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Making the Switch to Virtual Learning

March 12, 2020|By Michael Greenlee, Denise Thornton

As professional learning facilitators and former educators with more than 35 years of experience between us, we’re highly practiced at delivering learning sessions in person. 

But when the Dana Center began working with the U.S. Department of Defense Education Activity (DoDEA) to conduct professional learning sessions for math educators, we realized that our skills needed an update. DoDEA teachers and educators work across the globe, and it wasn’t possible to fly to Japan or Germany or Guam for every single PD session. We needed to become just as adept at facilitating learning virtually as we were in person.

So what did we do? We practiced. We tried new things. We failed. We learned from our mistakes. And, after delivering hundreds of virtual learning sessions worldwide and in different time zones over the past four years, we developed new skills, procedures, and facilitation practices for virtual learning.

Virtual Learning Best Practices

Weigh the options between synchronous and asynchronous learning sessions.

woman at a computer on a virtual learning session

Synchronous learning sessions occur at set times and allow all participants to learn together in real time. Asynchronous learning sessions give participants the opportunity to learn on their own time. Both have different engagement outcomes.

In synchronous or real-time virtual learning sessions, both you and your learners can get feedback in real time. You’re able to interact and discuss with your learners more deeply, and learners can voice when they are confused or need further help. Learners can also engage with one another during this type of session.

In asynchronous or divergent virtual learning sessions, learners have more flexibility and can progress on their own time and at their own pace. They can pause and reflect, journal, do extended readings, or watch demonstrations and other videos.

Each type of virtual learning session has very distinct ways you and your learners will engage. Before choosing one over the other, look at your learning outcomes critically to understand which type of session will get the results you need.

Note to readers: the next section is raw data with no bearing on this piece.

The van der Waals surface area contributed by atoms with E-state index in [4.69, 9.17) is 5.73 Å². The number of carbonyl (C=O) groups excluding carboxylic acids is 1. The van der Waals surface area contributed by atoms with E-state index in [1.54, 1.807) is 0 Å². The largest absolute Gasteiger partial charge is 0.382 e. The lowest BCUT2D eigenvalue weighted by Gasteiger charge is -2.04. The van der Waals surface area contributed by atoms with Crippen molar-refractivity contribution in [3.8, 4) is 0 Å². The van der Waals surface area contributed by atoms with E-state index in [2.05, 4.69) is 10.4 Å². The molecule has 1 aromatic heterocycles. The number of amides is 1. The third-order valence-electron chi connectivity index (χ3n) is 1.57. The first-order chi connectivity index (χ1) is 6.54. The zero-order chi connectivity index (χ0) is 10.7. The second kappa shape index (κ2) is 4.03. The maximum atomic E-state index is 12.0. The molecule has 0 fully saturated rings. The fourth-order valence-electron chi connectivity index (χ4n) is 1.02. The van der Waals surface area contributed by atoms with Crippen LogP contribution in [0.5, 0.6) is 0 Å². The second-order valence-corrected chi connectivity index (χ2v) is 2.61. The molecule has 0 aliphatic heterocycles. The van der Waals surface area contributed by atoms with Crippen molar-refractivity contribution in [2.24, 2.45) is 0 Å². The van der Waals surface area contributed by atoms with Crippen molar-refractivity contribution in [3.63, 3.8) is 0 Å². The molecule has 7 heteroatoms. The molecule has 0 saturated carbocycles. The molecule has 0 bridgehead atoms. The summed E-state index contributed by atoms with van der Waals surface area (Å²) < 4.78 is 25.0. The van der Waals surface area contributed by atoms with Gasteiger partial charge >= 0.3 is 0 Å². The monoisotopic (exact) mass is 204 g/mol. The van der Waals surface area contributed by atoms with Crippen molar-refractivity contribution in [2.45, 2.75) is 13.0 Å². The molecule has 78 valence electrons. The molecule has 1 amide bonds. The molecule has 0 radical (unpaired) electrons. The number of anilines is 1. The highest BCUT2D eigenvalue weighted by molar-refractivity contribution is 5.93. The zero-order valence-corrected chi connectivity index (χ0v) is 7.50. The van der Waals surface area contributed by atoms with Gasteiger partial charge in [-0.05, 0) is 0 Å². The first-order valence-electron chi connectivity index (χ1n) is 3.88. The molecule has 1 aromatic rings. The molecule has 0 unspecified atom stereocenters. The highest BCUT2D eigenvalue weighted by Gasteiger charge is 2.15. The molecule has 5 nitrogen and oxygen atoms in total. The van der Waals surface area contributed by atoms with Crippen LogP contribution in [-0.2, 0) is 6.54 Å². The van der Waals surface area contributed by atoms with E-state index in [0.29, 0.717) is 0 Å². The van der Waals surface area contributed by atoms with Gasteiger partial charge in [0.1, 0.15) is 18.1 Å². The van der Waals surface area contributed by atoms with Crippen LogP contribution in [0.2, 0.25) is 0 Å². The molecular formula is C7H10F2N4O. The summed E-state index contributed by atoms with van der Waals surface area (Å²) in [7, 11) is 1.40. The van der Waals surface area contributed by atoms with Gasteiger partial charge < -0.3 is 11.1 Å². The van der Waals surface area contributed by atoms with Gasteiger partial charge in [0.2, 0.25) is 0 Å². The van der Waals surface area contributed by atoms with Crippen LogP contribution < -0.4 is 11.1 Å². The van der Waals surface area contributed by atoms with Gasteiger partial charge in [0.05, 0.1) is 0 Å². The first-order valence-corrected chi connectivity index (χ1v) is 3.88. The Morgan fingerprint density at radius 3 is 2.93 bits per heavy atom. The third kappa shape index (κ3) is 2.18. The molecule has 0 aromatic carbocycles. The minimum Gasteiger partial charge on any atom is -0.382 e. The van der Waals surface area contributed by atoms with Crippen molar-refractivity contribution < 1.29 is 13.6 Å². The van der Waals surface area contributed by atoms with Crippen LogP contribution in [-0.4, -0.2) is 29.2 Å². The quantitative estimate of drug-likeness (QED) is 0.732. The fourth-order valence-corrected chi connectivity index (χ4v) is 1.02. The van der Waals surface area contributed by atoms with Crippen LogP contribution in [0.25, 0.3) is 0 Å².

Understand your virtual platform inside and out.

Every virtual platform has different features. Some offer breakout rooms, some offer polls. Some have recording capabilities. Some have chat features. Some allow you to share your screen, while others have a whiteboard function. All of these bells and whistles can be useful in your virtual learning sessions, but you will need to understand how they work—inside and out.

One thing we’ve experienced while conducting both synchronous and asynchronous virtual learning sessions is the importance of clearly instructing learners how they will use and interact with their tools. 

Giving detailed verbal instructions and having a written set of instructions (sent via chat or on a shared screen, as examples) help your learners navigate the technology. Plan for time in your lesson to go over tool instructions and for potential transition time between using the tools.

Setting expectations for your learners around their use of these tools is also necessary. For instance, after your learners are introduced to the chat feature, set a clear expectation on when and how questions or comments should be asked, whether you will be grading those, how to alert you to problems, and other considerations.